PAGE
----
Google has paused the rollout of its News Showcase product in Australia, because it says it could be unworkable under the nation’s proposed pay-for-news plan.
Australia has created a “Draft news media bargaining code” that would allow local news publishers to seek compensation for stories that are linked to by Google and Facebook, regardless of whether the links are posted by users or appear in search results. The web giants would also be required to give local publishers advance notice of changes to algorithms and to share information on the data they collect about publishers’ readers.
The code is designed to channel funds to local publishers in order to strengthen their bottom lines and therefore their ability to collect and publish news in the public interest. The draft’s proposed arbitration process suggests a single round of negotiations, followed by binding arbitration if an agreement cannot be reached.
Google has argued that it isn’t opposed to paying publishers, but that the proposed arbitration process is unworkable. Facebook has rejected the plan and suggested it will just stop linking to Australian news.
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Now Google has turned up the heat with a post from veep for Australia and New Zealand Mel Silva, in which she announced that the draft code means the company won’t bring its News Showcase to Australia.
News Showcase, announced by Google CEO Sundar Pichai on October 1st, is a programme that will see Google “pay publishers to create and curate high-quality content for a different kind of online news experience” that appears in Google News.
At launch, Google said it had already signed Australian publishers. Now Silva has said the planned launch in Australia “on pause for now as we don’t know yet if a product like News Showcase would be viable under the code.”
“The agreements we have signed in Australia and around the world show that not only are we willing to pay to license news content for a new product, but that we are able to strike deals with publishers without the draft code’s onerous and prescriptive bargaining framework and one-sided arbitration model,” Silva added.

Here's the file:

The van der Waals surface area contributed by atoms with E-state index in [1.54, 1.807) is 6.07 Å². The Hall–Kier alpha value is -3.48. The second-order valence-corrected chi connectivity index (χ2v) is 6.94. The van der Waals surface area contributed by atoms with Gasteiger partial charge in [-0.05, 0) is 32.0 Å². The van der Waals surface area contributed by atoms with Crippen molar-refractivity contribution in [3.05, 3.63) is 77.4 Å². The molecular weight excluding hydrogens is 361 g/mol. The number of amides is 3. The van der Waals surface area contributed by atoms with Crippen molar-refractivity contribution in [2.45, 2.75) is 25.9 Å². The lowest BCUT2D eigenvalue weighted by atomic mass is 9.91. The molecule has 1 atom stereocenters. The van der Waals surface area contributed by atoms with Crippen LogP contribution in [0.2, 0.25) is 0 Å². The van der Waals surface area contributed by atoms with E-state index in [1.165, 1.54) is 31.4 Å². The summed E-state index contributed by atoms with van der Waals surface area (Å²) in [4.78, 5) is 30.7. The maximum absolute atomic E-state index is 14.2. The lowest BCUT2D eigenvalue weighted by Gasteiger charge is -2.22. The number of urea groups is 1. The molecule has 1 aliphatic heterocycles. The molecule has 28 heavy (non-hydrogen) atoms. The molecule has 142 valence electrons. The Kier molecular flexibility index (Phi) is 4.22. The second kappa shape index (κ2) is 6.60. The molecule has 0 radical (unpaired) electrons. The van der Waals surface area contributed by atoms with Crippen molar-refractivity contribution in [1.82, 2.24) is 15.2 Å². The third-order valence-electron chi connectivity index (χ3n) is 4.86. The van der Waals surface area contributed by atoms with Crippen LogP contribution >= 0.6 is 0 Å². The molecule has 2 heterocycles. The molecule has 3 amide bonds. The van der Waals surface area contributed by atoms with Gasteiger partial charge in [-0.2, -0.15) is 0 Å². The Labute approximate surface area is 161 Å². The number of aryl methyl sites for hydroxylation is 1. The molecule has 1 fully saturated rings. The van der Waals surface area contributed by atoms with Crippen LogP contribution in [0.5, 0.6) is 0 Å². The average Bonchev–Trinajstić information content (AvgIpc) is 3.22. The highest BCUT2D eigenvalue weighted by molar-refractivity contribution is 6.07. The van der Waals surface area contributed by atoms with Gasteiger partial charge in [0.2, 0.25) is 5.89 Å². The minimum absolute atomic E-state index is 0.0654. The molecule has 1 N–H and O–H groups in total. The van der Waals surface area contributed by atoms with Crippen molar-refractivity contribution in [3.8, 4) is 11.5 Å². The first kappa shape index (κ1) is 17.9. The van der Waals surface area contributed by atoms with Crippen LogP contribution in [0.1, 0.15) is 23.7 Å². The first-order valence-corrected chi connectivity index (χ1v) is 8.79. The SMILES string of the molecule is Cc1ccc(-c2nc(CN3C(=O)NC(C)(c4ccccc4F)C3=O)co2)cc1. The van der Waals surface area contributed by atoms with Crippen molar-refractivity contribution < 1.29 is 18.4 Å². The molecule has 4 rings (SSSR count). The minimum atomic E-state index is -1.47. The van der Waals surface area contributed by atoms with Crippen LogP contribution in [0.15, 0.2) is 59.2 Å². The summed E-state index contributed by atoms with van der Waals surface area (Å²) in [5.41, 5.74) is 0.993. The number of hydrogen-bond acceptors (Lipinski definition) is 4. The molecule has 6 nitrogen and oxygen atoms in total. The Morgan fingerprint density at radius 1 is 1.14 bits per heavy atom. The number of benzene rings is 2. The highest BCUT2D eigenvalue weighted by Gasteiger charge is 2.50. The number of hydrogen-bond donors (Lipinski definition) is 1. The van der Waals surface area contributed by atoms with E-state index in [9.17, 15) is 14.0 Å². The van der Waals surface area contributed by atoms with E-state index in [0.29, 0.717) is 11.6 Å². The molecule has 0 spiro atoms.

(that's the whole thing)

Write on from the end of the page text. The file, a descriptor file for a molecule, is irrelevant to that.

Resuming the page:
The veep went on to say that Google’s preferred solution is a revised bargaining code and News Showcase.
We are able to strike deals with publishers without the draft code’s onerous and prescriptive bargaining framework and one-sided arbitration model
Which is where things get political, because News Limited’s Australian outpost, which fervently supports the incumbent centre-right government, has been at the forefront of calls for Google and Facebook to cough up for its content and labelled both web giants as little more than thieves (while ignoring the simple steps required to exclude their content from search results). Whether News Showcase would satisfy News Limited, or other influential local publishers, remains to be seen.
For now, however, Google has clearly said it won’t bring out its shiniest new toys unless it gets to set the rules of the game.
Which is another reason Australia developed the code in the first place. ®
The Register is not eligible to receive payment under Australia's planned code of conduct – while we have staff in Australia and the Asia-Pacific region, we do not operate primarily in Australia for the purpose of serving Australian audiences – and reports this story as it is potentially a global precedent for how governments, publishers, and web giants interact.